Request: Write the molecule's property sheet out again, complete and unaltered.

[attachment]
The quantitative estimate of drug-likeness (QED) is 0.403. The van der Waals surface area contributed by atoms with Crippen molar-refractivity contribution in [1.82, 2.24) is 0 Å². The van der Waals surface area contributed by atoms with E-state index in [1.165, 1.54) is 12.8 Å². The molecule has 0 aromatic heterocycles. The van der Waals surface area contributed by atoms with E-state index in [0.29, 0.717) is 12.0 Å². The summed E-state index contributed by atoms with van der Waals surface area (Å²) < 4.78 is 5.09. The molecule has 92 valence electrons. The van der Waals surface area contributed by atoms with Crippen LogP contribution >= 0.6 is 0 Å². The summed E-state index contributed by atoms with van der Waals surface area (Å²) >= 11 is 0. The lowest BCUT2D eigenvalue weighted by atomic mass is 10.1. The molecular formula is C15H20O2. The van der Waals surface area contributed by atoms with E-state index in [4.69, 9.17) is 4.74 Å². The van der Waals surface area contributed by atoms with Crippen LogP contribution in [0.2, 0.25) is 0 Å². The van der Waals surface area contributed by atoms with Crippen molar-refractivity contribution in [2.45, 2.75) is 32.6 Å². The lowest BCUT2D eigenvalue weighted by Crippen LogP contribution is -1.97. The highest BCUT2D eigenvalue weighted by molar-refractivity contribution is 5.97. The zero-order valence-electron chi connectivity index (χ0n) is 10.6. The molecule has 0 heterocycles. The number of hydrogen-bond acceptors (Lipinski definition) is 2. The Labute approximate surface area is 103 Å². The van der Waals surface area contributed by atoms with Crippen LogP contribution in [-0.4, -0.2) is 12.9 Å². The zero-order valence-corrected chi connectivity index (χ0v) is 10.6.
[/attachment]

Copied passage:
The quantitative estimate of drug-likeness (QED) is 0.403. The van der Waals surface area contributed by atoms with Crippen molar-refractivity contribution in [1.82, 2.24) is 0 Å². The van der Waals surface area contributed by atoms with E-state index in [1.165, 1.54) is 12.8 Å². The molecule has 0 aromatic heterocycles. The van der Waals surface area contributed by atoms with E-state index in [0.29, 0.717) is 12.0 Å². The summed E-state index contributed by atoms with van der Waals surface area (Å²) < 4.78 is 5.09. The molecule has 92 valence electrons. The van der Waals surface area contributed by atoms with Crippen LogP contribution >= 0.6 is 0 Å². The summed E-state index contributed by atoms with van der Waals surface area (Å²) >= 11 is 0. The lowest BCUT2D eigenvalue weighted by atomic mass is 10.1. The molecular formula is C15H20O2. The van der Waals surface area contributed by atoms with E-state index in [4.69, 9.17) is 4.74 Å². The van der Waals surface area contributed by atoms with Crippen LogP contribution in [0.2, 0.25) is 0 Å². The van der Waals surface area contributed by atoms with Crippen molar-refractivity contribution in [2.45, 2.75) is 32.6 Å². The lowest BCUT2D eigenvalue weighted by Crippen LogP contribution is -1.97. The highest BCUT2D eigenvalue weighted by molar-refractivity contribution is 5.97. The zero-order valence-electron chi connectivity index (χ0n) is 10.6. The molecule has 0 heterocycles. The number of hydrogen-bond acceptors (Lipinski definition) is 2. The Labute approximate surface area is 103 Å². The van der Waals surface area contributed by atoms with Crippen LogP contribution in [-0.4, -0.2) is 12.9 Å². The zero-order valence-corrected chi connectivity index (χ0v) is 10.6.